Following the August 9 shooting death of Michael Brown, I have read a number of opinion pieces and social media conversations suggesting that the heart of the matter involves not only race, but also class. Economic disparity between the races has been adjudged as pronounced an impetus as racial animus for the clamors for justice.
A Jesus story comes to mind…
Lazarus, a poor man, lays his famished, ulcerated body at the gate of a man who is bountifully rich, yet abundantly blind to human need. Both die. Lazarus goes to a place of succor. The rich man, tormented in Hades, begs first for comfort, then that a warning of agonies to come be sent to his brothers so they might mend their avaricious ways. The reply to each request: “No.” The denial of heavenly help is not for a lack of compassion, but rather because a cosmic impassable chasm separates the eternal abodes of solace and suffering.
This tale, for me, reflects current day circumstance, especially regarding the ever-widening gap separating poor and rich. One lens through which to view this worldly chasm is race. This past July, The African American Economic Summit, held in Orangeburg, SC, charting the rise in black unemployment and the decline in black homeownership and income, took particular note of a white-black wealth disparity of more than 20 to 1. However, regardless of the position or perspective, that old aphorism abides: the rich get richer and the poor get poorer.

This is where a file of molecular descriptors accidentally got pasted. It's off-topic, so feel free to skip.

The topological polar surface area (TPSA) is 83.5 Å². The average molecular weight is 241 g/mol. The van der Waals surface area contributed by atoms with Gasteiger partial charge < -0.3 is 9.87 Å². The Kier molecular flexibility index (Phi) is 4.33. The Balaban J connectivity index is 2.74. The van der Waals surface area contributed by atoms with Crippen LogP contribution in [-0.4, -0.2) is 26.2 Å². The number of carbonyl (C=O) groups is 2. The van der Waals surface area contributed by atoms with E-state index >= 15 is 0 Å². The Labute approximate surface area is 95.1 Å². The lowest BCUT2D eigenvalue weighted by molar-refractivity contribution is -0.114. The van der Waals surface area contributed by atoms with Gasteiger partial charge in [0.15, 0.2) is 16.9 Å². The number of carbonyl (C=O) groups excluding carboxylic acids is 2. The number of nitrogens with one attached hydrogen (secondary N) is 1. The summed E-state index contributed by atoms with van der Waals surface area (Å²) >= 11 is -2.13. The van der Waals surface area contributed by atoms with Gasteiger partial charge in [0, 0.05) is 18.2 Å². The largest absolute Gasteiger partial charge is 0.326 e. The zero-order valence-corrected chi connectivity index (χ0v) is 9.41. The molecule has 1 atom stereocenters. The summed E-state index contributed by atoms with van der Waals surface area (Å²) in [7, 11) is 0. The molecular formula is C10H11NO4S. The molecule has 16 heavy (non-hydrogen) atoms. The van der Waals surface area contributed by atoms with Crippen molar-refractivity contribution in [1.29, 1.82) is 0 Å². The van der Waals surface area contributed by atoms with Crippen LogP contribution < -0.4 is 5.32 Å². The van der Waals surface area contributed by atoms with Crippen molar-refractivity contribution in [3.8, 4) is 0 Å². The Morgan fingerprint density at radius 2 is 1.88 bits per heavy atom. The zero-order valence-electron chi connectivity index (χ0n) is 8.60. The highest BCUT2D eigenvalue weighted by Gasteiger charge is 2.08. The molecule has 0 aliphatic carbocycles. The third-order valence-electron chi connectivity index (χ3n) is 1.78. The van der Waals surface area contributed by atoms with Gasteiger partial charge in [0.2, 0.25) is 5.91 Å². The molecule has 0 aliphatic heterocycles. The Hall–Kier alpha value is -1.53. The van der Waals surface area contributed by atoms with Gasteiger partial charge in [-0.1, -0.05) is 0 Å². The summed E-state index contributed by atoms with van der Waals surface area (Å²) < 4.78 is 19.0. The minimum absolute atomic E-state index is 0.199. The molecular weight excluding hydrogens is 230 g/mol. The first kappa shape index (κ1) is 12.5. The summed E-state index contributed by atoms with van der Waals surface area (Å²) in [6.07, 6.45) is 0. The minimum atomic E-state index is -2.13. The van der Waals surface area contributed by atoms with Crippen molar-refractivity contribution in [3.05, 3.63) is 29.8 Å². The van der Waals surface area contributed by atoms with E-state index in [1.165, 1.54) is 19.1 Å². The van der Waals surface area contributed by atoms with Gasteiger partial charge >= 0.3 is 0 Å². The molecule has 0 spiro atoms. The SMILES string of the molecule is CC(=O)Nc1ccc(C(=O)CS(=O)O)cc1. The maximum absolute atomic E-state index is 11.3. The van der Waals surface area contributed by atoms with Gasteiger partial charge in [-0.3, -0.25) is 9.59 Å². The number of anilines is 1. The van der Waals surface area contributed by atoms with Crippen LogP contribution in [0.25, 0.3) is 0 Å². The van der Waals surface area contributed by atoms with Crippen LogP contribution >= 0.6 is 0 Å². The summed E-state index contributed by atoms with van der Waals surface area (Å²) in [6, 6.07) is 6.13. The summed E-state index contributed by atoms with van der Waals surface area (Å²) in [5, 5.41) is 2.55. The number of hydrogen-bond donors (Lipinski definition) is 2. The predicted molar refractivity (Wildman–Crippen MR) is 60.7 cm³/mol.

As a follower of Jesus, the one anointed to fulfill Isaiah’s prophecy, “to bring good news to the poor”, and the one who told a story in which the poor man is given a name (a sign of Jesus’ recognition of Lazarus’ identity and Jesus’ identification with Lazarus), I am called to stand on the side of the poor, continuing his ministry of preaching, through word and deed, good news with my sisters and brothers in material need.
The cosmic message of Jesus’ tale holds fast. Between this world and the next (whatever that may be), a great chasm is fixed. Therefore this life is my time to act for the sake of those in need, for beyond the veil of death, I will have no chance and no choice to do anything.